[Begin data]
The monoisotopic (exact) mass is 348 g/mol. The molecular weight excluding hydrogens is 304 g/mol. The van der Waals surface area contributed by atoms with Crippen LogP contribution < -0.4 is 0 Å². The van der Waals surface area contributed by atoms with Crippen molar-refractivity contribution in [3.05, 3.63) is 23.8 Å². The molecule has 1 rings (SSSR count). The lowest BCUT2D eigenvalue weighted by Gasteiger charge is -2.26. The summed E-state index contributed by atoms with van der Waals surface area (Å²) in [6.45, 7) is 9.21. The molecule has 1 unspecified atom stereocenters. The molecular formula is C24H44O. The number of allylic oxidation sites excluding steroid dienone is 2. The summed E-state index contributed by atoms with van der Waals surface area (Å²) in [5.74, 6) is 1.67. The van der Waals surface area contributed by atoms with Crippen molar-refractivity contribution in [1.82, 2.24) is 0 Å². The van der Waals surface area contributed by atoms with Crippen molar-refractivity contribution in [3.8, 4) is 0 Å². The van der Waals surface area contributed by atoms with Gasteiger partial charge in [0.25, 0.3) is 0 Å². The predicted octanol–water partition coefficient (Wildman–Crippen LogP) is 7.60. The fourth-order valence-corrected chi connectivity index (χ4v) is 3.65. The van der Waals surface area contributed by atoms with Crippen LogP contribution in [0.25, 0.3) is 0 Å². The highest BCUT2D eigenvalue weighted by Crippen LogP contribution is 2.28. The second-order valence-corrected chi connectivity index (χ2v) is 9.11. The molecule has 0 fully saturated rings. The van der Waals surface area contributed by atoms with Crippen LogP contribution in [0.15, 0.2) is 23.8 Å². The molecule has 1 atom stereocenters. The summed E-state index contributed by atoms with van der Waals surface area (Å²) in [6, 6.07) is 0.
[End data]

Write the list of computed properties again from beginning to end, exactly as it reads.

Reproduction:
The monoisotopic (exact) mass is 348 g/mol. The molecular weight excluding hydrogens is 304 g/mol. The van der Waals surface area contributed by atoms with Crippen LogP contribution < -0.4 is 0 Å². The van der Waals surface area contributed by atoms with Crippen molar-refractivity contribution in [3.05, 3.63) is 23.8 Å². The molecule has 1 rings (SSSR count). The lowest BCUT2D eigenvalue weighted by Gasteiger charge is -2.26. The summed E-state index contributed by atoms with van der Waals surface area (Å²) in [6.45, 7) is 9.21. The molecule has 1 unspecified atom stereocenters. The molecular formula is C24H44O. The number of allylic oxidation sites excluding steroid dienone is 2. The summed E-state index contributed by atoms with van der Waals surface area (Å²) in [5.74, 6) is 1.67. The van der Waals surface area contributed by atoms with Crippen molar-refractivity contribution in [1.82, 2.24) is 0 Å². The van der Waals surface area contributed by atoms with Crippen molar-refractivity contribution in [3.8, 4) is 0 Å². The van der Waals surface area contributed by atoms with Gasteiger partial charge in [0.25, 0.3) is 0 Å². The predicted octanol–water partition coefficient (Wildman–Crippen LogP) is 7.60. The fourth-order valence-corrected chi connectivity index (χ4v) is 3.65. The van der Waals surface area contributed by atoms with Crippen LogP contribution in [0.25, 0.3) is 0 Å². The highest BCUT2D eigenvalue weighted by Crippen LogP contribution is 2.28. The second-order valence-corrected chi connectivity index (χ2v) is 9.11. The molecule has 0 fully saturated rings. The van der Waals surface area contributed by atoms with Crippen LogP contribution in [0.15, 0.2) is 23.8 Å². The molecule has 1 atom stereocenters. The summed E-state index contributed by atoms with van der Waals surface area (Å²) in [6, 6.07) is 0.